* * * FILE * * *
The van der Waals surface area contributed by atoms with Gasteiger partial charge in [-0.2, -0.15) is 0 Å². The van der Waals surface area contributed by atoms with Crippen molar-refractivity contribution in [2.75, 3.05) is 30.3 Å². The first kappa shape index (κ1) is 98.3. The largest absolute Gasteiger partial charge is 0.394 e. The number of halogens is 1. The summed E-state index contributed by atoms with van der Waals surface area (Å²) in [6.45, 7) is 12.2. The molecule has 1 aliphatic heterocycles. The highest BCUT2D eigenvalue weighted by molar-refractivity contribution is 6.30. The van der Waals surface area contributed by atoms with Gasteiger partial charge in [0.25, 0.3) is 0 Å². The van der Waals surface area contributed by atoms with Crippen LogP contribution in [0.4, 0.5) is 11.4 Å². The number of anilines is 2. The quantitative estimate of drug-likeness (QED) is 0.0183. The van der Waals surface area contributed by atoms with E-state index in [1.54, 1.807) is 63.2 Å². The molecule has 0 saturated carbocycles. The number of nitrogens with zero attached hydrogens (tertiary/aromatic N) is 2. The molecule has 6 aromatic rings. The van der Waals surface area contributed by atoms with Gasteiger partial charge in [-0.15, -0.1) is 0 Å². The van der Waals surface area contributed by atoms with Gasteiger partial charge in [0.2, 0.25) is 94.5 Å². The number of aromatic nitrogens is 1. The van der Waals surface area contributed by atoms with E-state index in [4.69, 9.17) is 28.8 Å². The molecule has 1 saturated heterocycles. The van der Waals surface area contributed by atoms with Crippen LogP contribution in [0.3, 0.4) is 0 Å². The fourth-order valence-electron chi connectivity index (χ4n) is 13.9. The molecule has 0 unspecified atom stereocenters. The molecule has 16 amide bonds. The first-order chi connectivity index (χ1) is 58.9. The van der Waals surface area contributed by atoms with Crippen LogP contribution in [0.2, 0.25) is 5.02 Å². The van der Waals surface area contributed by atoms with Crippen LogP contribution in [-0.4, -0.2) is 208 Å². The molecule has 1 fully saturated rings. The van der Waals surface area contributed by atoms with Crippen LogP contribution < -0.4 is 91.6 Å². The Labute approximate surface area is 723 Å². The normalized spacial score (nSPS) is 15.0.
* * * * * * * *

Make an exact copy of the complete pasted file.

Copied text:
The van der Waals surface area contributed by atoms with Gasteiger partial charge in [-0.2, -0.15) is 0 Å². The van der Waals surface area contributed by atoms with Crippen molar-refractivity contribution in [2.75, 3.05) is 30.3 Å². The first kappa shape index (κ1) is 98.3. The largest absolute Gasteiger partial charge is 0.394 e. The number of halogens is 1. The summed E-state index contributed by atoms with van der Waals surface area (Å²) in [6.45, 7) is 12.2. The molecule has 1 aliphatic heterocycles. The highest BCUT2D eigenvalue weighted by molar-refractivity contribution is 6.30. The van der Waals surface area contributed by atoms with Gasteiger partial charge in [0.25, 0.3) is 0 Å². The van der Waals surface area contributed by atoms with Crippen LogP contribution in [0.4, 0.5) is 11.4 Å². The number of anilines is 2. The quantitative estimate of drug-likeness (QED) is 0.0183. The van der Waals surface area contributed by atoms with E-state index in [1.54, 1.807) is 63.2 Å². The molecule has 0 saturated carbocycles. The number of nitrogens with zero attached hydrogens (tertiary/aromatic N) is 2. The molecule has 6 aromatic rings. The van der Waals surface area contributed by atoms with Gasteiger partial charge in [-0.15, -0.1) is 0 Å². The van der Waals surface area contributed by atoms with Gasteiger partial charge in [0.2, 0.25) is 94.5 Å². The number of aromatic nitrogens is 1. The van der Waals surface area contributed by atoms with E-state index in [4.69, 9.17) is 28.8 Å². The molecule has 1 saturated heterocycles. The van der Waals surface area contributed by atoms with Crippen LogP contribution in [0.3, 0.4) is 0 Å². The fourth-order valence-electron chi connectivity index (χ4n) is 13.9. The molecule has 0 unspecified atom stereocenters. The molecule has 16 amide bonds. The first-order chi connectivity index (χ1) is 58.9. The van der Waals surface area contributed by atoms with Crippen LogP contribution in [0.2, 0.25) is 5.02 Å². The van der Waals surface area contributed by atoms with Crippen LogP contribution in [-0.4, -0.2) is 208 Å². The molecule has 1 fully saturated rings. The van der Waals surface area contributed by atoms with Crippen LogP contribution < -0.4 is 91.6 Å². The Labute approximate surface area is 723 Å². The normalized spacial score (nSPS) is 15.0.